Clean, precise tailoring is no longer just a man’s game, as designers ranging from Pyer Moss to JW Anderson brought a renewed sense of focus to the art of suiting by blurring the lines between innovation and tradition. This season, experimental shapes and volumes, vibrant uses of color and subtle, unexpected detailing signaled that a new form of dressing championing the unconventional as well as feminine tailoring had been set forth. But whether you’re a maximalist at heart who prefers grand statements like wearing a brazen blue suit or a posh minimalist who appreciates the beauty of a slouchy, gray suit, the latest SS20 trend proves that a suit is the most indispensable piece in a woman’s wardrobe.

Neon Carnival

Color is back in a big way, as a neon-tinged color rush comprised of electric, brazen hues was an unmistakable force that dominated the runways. In past seasons, during the reign of Phoebe Philo’s sleek minimalism, designers turned a blind eye from such bold displays of color. But for SS20, rather than focusing on just one hue, fashion houses from Bottega Veneta to Versace and Balmain were drawn to a diverse palette of vibrant shades including DayGlo orange, acid yellow and slime green. Oversized, statement coats, feminine dresses and slim, sharply-tailored suits all received the color treatment, as designers both new and old offered their own distinct take on the citric-acid hues. For spring, venturing into neon territory and incorporating an electrifying dose of color into your everyday lineup is the simplest way to up the ante on your style game.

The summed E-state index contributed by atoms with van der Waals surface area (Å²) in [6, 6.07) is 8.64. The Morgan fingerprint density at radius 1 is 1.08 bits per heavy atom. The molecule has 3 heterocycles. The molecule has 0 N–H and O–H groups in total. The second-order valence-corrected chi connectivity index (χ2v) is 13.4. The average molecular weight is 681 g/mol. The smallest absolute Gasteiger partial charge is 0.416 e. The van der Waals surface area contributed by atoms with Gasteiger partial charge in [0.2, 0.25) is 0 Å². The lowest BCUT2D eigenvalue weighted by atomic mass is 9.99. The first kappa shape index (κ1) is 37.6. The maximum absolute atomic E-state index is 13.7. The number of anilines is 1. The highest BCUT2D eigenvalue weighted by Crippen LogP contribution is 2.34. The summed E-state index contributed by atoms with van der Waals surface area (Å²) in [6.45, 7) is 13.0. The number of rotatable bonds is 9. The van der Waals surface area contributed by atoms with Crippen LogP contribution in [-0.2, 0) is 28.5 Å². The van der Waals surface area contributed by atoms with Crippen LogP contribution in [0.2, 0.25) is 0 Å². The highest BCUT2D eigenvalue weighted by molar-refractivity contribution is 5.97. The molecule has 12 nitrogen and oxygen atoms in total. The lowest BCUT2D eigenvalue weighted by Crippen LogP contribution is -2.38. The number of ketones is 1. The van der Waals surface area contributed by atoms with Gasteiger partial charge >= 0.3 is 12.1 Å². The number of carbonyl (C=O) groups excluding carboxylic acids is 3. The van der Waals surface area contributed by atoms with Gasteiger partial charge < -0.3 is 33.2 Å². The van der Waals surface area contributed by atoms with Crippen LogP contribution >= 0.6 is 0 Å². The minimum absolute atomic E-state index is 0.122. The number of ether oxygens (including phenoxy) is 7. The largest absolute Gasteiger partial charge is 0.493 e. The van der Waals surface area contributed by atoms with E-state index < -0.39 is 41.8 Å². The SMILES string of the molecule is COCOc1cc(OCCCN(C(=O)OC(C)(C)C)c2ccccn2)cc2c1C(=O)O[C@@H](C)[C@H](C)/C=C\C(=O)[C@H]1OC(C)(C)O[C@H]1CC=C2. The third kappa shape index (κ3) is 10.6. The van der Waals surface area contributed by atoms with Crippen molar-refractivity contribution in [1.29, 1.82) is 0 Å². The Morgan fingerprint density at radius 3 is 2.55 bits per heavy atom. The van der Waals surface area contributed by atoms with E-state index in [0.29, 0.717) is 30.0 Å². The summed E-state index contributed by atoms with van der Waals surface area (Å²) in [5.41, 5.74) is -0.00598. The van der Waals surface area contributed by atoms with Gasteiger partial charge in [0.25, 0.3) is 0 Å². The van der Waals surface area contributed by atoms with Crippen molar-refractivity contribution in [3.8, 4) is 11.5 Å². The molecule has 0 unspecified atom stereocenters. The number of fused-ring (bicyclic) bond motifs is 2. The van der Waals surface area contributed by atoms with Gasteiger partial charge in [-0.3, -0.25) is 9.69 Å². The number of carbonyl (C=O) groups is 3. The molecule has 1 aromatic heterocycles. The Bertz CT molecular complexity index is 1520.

A New Knit Is in Town 

Traditional knitted styles of the wide variety, like sweater dresses and crocheted tops, underwent a sartorial rebranding for Spring 2020, as art-minded designers hit the reset on the classic, woven fabric. This season, we saw a new class of knitwear emerge with Eckhaus Latta and Rejina Pyo, who each made their own statement by dreaming up a knit tank and flare ensemble, complete with an updated color palette and a modernized design motif. Fendi traversed through time to present a ‘70s-inspired, crochet top and skirt that was fashioned in on-trend shades of mustard yellow and classic camel. So rather than reaching for your tried-and-true spring uniform, bolster your wardrobe instead with the latest offering of revamped knitwear.

Statement Trenchcoats

Designers sought to introduce a newly-reinterpreted dress code by offering a practical way to make a bold, outerwear statement in none other than trench coats. Expressing a willingness to take on new ideas, emerging, London-based brand Charlotte Knowles tried its hand at shaping the look of present-day by introducing a fang-edged trench coat that was imbued with a shadowy snake print and punctuated with checked, flared trousers. At Junya Watanabe, trench coats were sliced, diced and deconstructed to form an array of masterful garments that displayed Watanabe’s technical skills like a classic, double-breasted trench that featured wide, dramatic sleeves. And at Burberry, Riccardo Tisci set a new house code into place for the heritage brand by imbuing his collection with reconstructed trenchcoats that featured silk panels, sculpted sleeves and crystal-ring piercings. With a fresh outlook on reworked outerwear, it’s finally time to revisit the timeless style and invest in a statement trench coat come this spring.